Excellent collection of essays from Orwell. It includes reminiscences from his youth as well as reporting of sorts of the then current political affairs, linked to literary creation. While the former benefit from the perspective accorded from looking back at them decades later, the latter, written as it were while things were happening provide a very interesting insight into the thinking of the time, unfiltered by the need to fit the experience / views into some pre-formed theories. Many of the musings would be considered valid and up to date even now, which is not an impression one gets by reading historical accounts of the period of ~1930-1946 reading other accounts. As good essays tend to, the author is not out to present a comprehensive analysis of the topics being written about - it is more a passionate, fairly one sided but still strongly compelling argument that is being presented but this is really done with some mastery. Highly recommended!
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2 of 2 people found the following review helpful By Sam Quixote TOP 50 REVIEWER on 16 Feb 2014
Format: Paperback
Books v. Cigarettes is another fine collection of selected essays by George Orwell in the Penguin Great Ideas series, this one focusing on books, literature in harsh political regimes, patriotism, his time in a run-down hospital in France, and his memoirs of going to a private boarding school.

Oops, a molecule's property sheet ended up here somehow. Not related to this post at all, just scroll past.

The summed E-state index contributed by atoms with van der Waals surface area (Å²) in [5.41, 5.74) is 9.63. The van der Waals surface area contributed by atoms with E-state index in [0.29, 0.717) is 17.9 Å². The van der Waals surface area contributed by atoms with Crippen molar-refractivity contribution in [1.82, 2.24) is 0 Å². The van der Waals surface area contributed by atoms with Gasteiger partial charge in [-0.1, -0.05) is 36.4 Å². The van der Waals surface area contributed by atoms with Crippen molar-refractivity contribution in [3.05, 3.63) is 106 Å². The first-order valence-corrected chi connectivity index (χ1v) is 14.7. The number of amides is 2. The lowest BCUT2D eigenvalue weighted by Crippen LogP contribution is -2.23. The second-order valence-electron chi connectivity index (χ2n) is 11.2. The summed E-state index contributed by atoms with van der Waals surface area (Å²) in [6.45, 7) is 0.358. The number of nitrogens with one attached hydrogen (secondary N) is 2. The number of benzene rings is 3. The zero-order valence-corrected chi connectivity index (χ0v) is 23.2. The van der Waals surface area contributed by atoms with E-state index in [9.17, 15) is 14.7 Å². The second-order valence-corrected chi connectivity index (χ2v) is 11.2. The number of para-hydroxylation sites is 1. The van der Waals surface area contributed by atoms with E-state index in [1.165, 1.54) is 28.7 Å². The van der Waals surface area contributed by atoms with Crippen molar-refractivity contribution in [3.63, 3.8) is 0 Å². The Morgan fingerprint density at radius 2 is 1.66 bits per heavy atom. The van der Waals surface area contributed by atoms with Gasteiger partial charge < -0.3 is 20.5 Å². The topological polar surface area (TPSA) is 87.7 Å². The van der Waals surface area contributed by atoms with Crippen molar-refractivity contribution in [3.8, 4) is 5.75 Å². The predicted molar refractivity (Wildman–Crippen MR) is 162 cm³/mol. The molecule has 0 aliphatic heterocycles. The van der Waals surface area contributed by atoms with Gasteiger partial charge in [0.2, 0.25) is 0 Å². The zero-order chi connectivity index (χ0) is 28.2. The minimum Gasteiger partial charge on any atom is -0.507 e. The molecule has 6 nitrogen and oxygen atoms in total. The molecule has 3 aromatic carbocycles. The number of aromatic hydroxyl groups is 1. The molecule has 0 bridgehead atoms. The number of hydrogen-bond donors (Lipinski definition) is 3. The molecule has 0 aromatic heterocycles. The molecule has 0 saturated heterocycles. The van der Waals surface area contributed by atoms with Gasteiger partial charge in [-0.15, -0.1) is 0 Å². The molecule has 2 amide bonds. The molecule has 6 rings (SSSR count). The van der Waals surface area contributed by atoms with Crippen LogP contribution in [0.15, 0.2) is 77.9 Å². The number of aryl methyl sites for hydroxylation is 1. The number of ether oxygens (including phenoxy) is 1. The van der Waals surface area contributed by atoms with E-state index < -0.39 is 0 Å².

Books v. Cigarettes is a somewhat laborious essay where Orwell explains that working class people read fewer books and choose books over things like cigarettes, beer and gambling, not because the habit is expensive but because they’re not interested in it - contrary to their claims that it is. He mathematically works it out and, while I agree that he’s probably right, it’s a bit of a pedantic essay to read.

Bookshop Memories and Confessions of a Book Reviewer are definitely my favourite essays here as I’m a bibliophile. Orwell spent some time working as a bookseller and his observations from that time are very entertaining. He observes that few customers in the shop could tell the difference between a good book and a bad one, that their clientele were mostly foreign students haggling over cheap textbooks and “vague-minded women looking for birthday presents for their nephews”.

There’s even a line about a “dear old lady who read such a nice book in 1897 and wonders whether you can find her a copy. Unfortunately she doesn’t remember the title or the author’s name or what the book was about, but she does remember that it had a red cover” that reminded me of Jen Campbell’s “Weird Things Customers Say in Bookshops” which shows how little people have changed in nearly 100 years.

It was interesting to find out the three most-read authors of the time were: Ethel M.